The arrival of Winter Storm Athena (so-named by the Weather Channel), the first Nor’easter of the season, and just nine days after Hurricane Sandy has much of the Northeast covered in snow.

Such weather events really underscore the perils of coastal living. AIR Worldwide estimates the value of insured coastal properties in hurricane-prone states at $10.2 billion in 2012, of which $3.9 billion is located in New York, New Jersey and Connecticut.

When a disaster hits, there are many layers of facts and figures that together can help us as we try to adequately describe an event.

For example, the Census Bureau has a new tool, OnTheMap for Emergency Management that helps communities prepare for an emergency. The Director’s Blog reports that the tool traced the path of Hurricane Sandy and provides information about the potentially affected population, the kinds of businesses impacted by a natural disaster, and the number and characteristics of workers, as well as where they live.

If you’re wondering how many people were impacted by Hurricane Sandy, the Director’s Blog says that almost 4.4 million people lived in counties declared as disaster areas in New Jersey, more than 11 million in New York and more than 2 million in Connecticut in 2011.

Census Bureau data also tells us that there were 479,075 business establishments in the Connecticut, New Jersey and New York counties declared major disaster areas. Total employment and annual payroll in these areas was 6.7 million and $427.4 billion respectively. These counties represent 61.2 percent of the total employment in Connecticut, 45.7 percent of total employment in New Jersey, and 59.2 percent of the total employment in New York state.

When it comes to the key role played by insurers in state economies, the Insurance Information Institute (I.I.I.) has state-specific editions of its online resource A Firm Foundation. Check out the New Jersey and New York editions for more information.

As a resident of Essex County, New Jersey, it’s been a surreal week. Superstorm Sandy caused damage in U.S. East coast communities from Virginia to Maine, but especially in the New York/New Jersey region.

Latest estimates from catastrophe modeler Eqecat put insured losses at up to $20 billion and total economic damage at up to $50 billion.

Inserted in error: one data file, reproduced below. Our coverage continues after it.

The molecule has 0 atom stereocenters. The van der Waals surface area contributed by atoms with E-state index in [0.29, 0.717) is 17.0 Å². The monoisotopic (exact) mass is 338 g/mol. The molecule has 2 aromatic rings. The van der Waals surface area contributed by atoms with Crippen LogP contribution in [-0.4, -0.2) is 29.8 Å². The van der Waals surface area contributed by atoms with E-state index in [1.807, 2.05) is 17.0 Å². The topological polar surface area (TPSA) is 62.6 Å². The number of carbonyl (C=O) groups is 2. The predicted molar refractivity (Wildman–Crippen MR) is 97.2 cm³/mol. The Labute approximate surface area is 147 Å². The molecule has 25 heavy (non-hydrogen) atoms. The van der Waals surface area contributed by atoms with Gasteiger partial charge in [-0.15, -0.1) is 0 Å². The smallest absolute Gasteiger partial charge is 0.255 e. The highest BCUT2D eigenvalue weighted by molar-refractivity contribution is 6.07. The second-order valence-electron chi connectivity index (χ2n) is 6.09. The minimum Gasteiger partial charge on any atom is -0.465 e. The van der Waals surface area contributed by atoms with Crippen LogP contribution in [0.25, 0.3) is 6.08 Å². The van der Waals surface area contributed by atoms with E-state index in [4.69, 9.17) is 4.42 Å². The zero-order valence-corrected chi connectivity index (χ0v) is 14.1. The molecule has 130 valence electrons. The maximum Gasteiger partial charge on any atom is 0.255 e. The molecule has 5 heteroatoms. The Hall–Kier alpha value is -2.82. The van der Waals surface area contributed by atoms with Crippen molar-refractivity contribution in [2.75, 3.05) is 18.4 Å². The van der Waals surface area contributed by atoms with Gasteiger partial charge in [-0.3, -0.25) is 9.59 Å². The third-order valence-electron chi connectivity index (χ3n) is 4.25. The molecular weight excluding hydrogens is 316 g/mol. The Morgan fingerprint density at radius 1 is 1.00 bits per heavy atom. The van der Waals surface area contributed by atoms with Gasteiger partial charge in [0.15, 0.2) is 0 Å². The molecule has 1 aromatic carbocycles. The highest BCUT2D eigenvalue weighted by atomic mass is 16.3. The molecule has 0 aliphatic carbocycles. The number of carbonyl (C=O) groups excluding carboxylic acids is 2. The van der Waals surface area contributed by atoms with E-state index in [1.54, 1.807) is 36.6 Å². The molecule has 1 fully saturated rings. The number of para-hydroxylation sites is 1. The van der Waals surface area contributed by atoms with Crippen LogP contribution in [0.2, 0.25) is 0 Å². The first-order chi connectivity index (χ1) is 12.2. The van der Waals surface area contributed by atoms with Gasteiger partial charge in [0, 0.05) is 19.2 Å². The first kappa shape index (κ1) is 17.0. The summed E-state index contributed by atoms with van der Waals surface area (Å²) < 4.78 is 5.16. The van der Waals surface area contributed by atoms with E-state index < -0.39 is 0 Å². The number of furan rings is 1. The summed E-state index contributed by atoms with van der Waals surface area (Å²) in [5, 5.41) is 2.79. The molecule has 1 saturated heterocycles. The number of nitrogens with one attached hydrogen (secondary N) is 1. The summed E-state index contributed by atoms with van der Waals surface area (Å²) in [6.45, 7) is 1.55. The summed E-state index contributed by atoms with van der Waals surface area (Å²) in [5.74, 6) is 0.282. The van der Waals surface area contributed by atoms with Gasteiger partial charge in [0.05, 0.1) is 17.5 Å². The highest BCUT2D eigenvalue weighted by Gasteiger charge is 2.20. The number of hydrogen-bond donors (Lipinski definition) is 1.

Eqecat said a number of factors influenced its revised estimates including large electric and utility losses that will trigger significantly more insured losses (business interruption) than were expected.

As my neighbors deal with downed trees, damaged homes, lack of power/heat and food spoilage, I’ve been asked a few questions on insurance coverage.

Here are my top 3, with reference to the Insurance Information Institute’s (I.I.I.) Hurricane Sandy FAQs:

1. A tree fell on my house or garage, can I file a claim?

The short answer is yes. If a tree hit your home, that damage is covered under your homeowners insurance policy. If your tree fell on your neighbor’s home or garage, his or her insurer would pay for the damage; however, if the felled tree was poorly maintained or diseased and you took no steps to take care of it, their insurer may seek reimbursement from you for the damages. Homeowners insurance policies do not pay for removal of trees or landscaping debris that did no damage to an insured structure.

2. The power went out during the storm and I had to throw out all the spoiled food in the refrigerator and freezer, is this covered?

Following a hurricane, some insurance companies may include food-spoilage coverage, usually for a set amount that can range from $250 to $500 per appliance. Check with your agent or insurance company.

3. Should I still file a claim if I think the damage is less than my deductible?

Yes. Sometimes there may be additional damage that becomes evident in the months following a significant storm. Filing a claim, even if the damage total is under your deductible, will protect you in the event further repairs are needed. And if your home suffers damage from more than one storm in a single season, the damage from the first storm may apply toward the deductible amount.